Yesterday, I posted that I would start treating my Facebook network of friends as a “public” — a group of people who share my interests, pay attention to me, on occasion communicate with me, and have the potential for joining me in collective action. Some, but not all, are people I have met face-to-face. Some, but not all, are actually friends in my daily life. Most, at this point, are people who have read one of my books (two of which, Tools for Thought and The Virtual Community have been online for over a decade) or heard me speak, or were students in one of my classes. These are not faceless “fans.” I think of them as colleagues. On just about any topic I write about, I’ve grown accustomed to learning that at least one of my readers knows far more about it than I do. All this is mostly a delight to me. I have spent my entire professional career as a communicator. I try to understand something important about the world around me and to communicate that to others in some way — originally, exclusively in the form of the written word, but increasingly as curriculum or videos or interviews or public lectures. I started in this calling — I guess I would have been more financially successful if I had ever thought of it as a “business” — at age 23, and now I’m 60. For the first couple of decades, I sent out query letters with stamped, self-addressed envelopes and never heard from any readers other than editors. Until I plugged a 1200 baud modem into my telephone in 1982 or 83, I never really heard from anyone who had read anything I wrote. In the past twenty years, I’ve communicated with plenty of people via online discussions or email. I try to respond to every email I get from someone who has a sincere interest in my work or a question to ask that is related to my work. Needless to say, this takes up a lot of my time. But as I said, communicating is a calling for me. When I started teaching a few years ago, I joined Facebook. It was so essential to my students’ lives that I felt that I had to learn about it. And then it opened to the world and people I had known in previous phases of my life began showing up, and it became a way to stay in touch with them. And then people who had read my writing or attended a lecture or who follow this blog began making friend requests. Not only did it seem ungracious of me to refuse these requests, Facebook seemed to me to be another natural channel for communicating with people who have things to tell me and teach me as well as hear from me and learn from me. Life online has always involved far more diffuse reciprocity than quid-pro-quo — it doesn’t matter that I am spending my time answering a question from a stranger who has never done anything for me, for I know from experience that ten other strangers are likely to answer my questions when I pose them online.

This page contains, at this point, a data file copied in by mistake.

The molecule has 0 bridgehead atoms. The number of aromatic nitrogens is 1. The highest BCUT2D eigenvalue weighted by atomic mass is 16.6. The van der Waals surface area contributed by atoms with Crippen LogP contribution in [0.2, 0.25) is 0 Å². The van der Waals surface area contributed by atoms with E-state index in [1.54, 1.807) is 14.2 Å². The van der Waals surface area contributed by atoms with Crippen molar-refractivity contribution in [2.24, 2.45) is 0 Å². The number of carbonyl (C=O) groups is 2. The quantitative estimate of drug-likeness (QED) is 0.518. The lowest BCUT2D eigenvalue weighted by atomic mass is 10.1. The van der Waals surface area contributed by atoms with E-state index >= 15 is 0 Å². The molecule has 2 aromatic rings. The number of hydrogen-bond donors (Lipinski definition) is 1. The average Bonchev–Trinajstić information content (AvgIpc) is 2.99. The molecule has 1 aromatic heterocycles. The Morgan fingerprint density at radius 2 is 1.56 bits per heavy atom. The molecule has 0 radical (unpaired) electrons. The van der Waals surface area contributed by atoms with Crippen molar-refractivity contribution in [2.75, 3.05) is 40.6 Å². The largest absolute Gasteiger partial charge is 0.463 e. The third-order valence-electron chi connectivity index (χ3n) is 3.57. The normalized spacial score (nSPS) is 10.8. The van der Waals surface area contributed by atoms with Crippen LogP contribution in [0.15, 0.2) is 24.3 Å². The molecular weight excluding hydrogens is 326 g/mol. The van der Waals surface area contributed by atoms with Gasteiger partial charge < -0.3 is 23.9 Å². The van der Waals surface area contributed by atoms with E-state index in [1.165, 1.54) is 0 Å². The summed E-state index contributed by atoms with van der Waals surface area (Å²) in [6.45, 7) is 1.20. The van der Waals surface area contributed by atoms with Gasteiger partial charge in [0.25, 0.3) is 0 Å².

But as I blogged yesterday, the small number of people I friended when Facebook was more private and the people who friended me because we share some offline connection have become outnumbered by people who know me exclusively through my work. Why should I ditch all these readers who have been generous with their attention? However, danah boyd, who I cited as one of my sources in learning about the nature of publics online, pointed out that when I promiscuously accept friend requests I am exposing my friends and public to strangers through my actions. This is a legitimate concern, and I’ve decided to opt for openness — and to try to seek informed consent from those who join my public
If you friend me, you will find that a large network of people who don’t really know me in real life will have some access to information about you. If you get friend requests from people who are part of my social graph, please don’t assume that they are actually my friends or that I endorse them. If you are not comfortable with the exposure that being a Facebook friend of mine brings to your profile, unfriend me — I won’t feel slighted. Yes, I’m aware that this is, in part, the kind of somewhat inadequate “opt out” system that Facebook is sometimes criticized for springing on its users. However, except for a relatively small number of people who I actively friended — and who I will begin to get in touch with, personally — most people in my Facebook network have made the unsolicited choice to friend me. This message is to warn you of the potential consequences to your privacy of being listed as a friend of mine.
(Today, for example, I heard from a young fellow in Austria who friended me yesterday, and suspected that my decision was prompted by his communication, and a woman in France who had attended a seminar I had conducted at the Sorbonne several years ago.)